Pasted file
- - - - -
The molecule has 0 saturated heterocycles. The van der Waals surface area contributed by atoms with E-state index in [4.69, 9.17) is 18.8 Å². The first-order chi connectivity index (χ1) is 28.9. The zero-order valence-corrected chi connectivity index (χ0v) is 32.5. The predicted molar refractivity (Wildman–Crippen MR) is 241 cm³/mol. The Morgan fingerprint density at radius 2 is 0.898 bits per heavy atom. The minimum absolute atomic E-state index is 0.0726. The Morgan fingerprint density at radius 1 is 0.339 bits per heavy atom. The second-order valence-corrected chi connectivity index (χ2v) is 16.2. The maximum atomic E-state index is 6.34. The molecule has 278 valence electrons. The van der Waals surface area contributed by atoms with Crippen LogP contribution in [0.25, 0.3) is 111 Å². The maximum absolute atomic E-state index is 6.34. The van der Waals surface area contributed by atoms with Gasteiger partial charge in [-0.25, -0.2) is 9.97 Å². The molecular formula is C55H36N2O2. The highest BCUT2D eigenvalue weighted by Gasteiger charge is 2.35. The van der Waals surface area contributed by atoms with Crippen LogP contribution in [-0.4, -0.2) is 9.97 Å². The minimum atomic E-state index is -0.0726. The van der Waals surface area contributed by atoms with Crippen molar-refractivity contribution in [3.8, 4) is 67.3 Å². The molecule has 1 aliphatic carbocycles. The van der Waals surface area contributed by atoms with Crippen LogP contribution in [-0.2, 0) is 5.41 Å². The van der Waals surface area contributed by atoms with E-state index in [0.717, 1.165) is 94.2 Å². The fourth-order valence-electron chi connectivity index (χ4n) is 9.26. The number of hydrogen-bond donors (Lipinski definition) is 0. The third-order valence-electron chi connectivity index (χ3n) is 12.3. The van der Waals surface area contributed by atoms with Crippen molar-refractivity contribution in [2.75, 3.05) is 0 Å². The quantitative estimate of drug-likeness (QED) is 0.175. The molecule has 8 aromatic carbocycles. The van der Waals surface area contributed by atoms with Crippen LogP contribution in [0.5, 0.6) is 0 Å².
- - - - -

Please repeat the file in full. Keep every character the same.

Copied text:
The molecule has 0 saturated heterocycles. The van der Waals surface area contributed by atoms with E-state index in [4.69, 9.17) is 18.8 Å². The first-order chi connectivity index (χ1) is 28.9. The zero-order valence-corrected chi connectivity index (χ0v) is 32.5. The predicted molar refractivity (Wildman–Crippen MR) is 241 cm³/mol. The Morgan fingerprint density at radius 2 is 0.898 bits per heavy atom. The minimum absolute atomic E-state index is 0.0726. The Morgan fingerprint density at radius 1 is 0.339 bits per heavy atom. The second-order valence-corrected chi connectivity index (χ2v) is 16.2. The maximum atomic E-state index is 6.34. The molecule has 278 valence electrons. The van der Waals surface area contributed by atoms with Crippen LogP contribution in [0.25, 0.3) is 111 Å². The maximum absolute atomic E-state index is 6.34. The van der Waals surface area contributed by atoms with Gasteiger partial charge in [-0.25, -0.2) is 9.97 Å². The molecular formula is C55H36N2O2. The highest BCUT2D eigenvalue weighted by Gasteiger charge is 2.35. The van der Waals surface area contributed by atoms with Crippen LogP contribution in [-0.4, -0.2) is 9.97 Å². The minimum atomic E-state index is -0.0726. The van der Waals surface area contributed by atoms with Crippen molar-refractivity contribution in [3.8, 4) is 67.3 Å². The molecule has 1 aliphatic carbocycles. The van der Waals surface area contributed by atoms with Crippen LogP contribution in [-0.2, 0) is 5.41 Å². The van der Waals surface area contributed by atoms with E-state index in [0.717, 1.165) is 94.2 Å². The fourth-order valence-electron chi connectivity index (χ4n) is 9.26. The number of hydrogen-bond donors (Lipinski definition) is 0. The third-order valence-electron chi connectivity index (χ3n) is 12.3. The van der Waals surface area contributed by atoms with Crippen molar-refractivity contribution in [2.75, 3.05) is 0 Å². The quantitative estimate of drug-likeness (QED) is 0.175. The molecule has 8 aromatic carbocycles. The van der Waals surface area contributed by atoms with Crippen LogP contribution in [0.5, 0.6) is 0 Å².